Saturday, November 29, 2008

Science Fiction: People and Starships and Societies Where Wall Street is Relevant

The Times Union, a newspaper serving New York State’s other capital region, has an interesting op-ed piece titled “RPI’s Quest for Life," which details Rensselaer Polytechnic Institute’s search for life on other worlds.

The op-edder makes several references to science fiction, including this tall tale: “No, the scientists aren't out to find life as we know it from science fiction -- people and starships and societies where Wall Street is irrelevant -- but more basic stuff in the microbial realm.” Solid fiction levered with irony, considering RPI is a nonprofit organization and its search for extraterrestrial life is being funded with a $7.5 million, five-year grant from NASA, an Off-Wall Street entity.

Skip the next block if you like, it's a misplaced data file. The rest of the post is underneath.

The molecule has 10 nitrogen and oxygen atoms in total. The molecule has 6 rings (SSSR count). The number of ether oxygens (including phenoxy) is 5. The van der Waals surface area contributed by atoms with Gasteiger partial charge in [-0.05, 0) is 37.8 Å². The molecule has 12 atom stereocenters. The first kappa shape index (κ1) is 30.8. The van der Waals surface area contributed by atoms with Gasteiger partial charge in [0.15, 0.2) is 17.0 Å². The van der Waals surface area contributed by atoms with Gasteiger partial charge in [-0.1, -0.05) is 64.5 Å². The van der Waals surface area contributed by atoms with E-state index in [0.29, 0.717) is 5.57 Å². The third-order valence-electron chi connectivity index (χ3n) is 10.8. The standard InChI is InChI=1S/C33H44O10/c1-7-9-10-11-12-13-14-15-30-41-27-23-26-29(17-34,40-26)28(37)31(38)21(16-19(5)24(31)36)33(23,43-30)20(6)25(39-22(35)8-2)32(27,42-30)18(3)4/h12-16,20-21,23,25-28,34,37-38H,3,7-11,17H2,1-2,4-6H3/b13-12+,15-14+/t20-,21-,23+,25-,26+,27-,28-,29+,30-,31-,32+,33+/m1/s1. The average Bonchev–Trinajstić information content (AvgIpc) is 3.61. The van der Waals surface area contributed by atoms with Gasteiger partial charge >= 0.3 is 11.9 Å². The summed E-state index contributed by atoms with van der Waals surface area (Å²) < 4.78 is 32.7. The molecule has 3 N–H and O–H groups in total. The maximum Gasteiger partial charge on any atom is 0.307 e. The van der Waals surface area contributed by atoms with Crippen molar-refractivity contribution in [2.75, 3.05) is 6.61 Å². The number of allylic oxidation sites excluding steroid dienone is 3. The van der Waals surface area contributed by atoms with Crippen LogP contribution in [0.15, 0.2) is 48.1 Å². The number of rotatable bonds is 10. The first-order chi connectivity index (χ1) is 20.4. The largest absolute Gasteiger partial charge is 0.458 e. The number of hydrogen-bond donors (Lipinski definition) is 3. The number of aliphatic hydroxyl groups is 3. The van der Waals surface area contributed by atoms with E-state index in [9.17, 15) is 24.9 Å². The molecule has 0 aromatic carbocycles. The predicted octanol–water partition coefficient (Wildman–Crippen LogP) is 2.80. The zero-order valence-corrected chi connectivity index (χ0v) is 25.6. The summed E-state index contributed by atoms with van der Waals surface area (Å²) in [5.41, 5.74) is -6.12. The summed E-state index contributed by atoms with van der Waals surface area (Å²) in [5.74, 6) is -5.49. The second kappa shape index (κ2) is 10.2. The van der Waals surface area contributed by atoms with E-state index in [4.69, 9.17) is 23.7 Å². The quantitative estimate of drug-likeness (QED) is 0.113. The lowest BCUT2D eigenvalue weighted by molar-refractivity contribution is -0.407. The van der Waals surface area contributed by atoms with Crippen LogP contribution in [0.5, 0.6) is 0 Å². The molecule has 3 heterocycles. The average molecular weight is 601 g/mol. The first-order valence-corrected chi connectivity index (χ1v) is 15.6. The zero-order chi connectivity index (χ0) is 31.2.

Perhaps the op-edder should ask Santa for a copy of “Tenbrook of Mars” (2008), a science fiction novella by Dean McLaughlin that features people and starships and societies where Wall Street is relevant. McLaughlin’s story incorporates Mars Petro, a publicly held space energy company whose stock price collapses when it declares bankruptcy in the wake of a catastrophic accident. The consequences of the financial meltdown: engineer Don Tenbrook and several thousand other company employees are stranded on Mars. The governmental bailout: Space Administration purchases distressed assets from the ailing Mars Petro, including the spaceships Edgar Burroughs, Giovanni Schiaparelli, Percival Lowell, and Raymond Bradbury, in an attempt to rescue Tenbrook and his colleagues.

If the scientists at RPI succeed in finding life on other worlds, it will simply confirm what science fiction writers and readers discovered decades ago.

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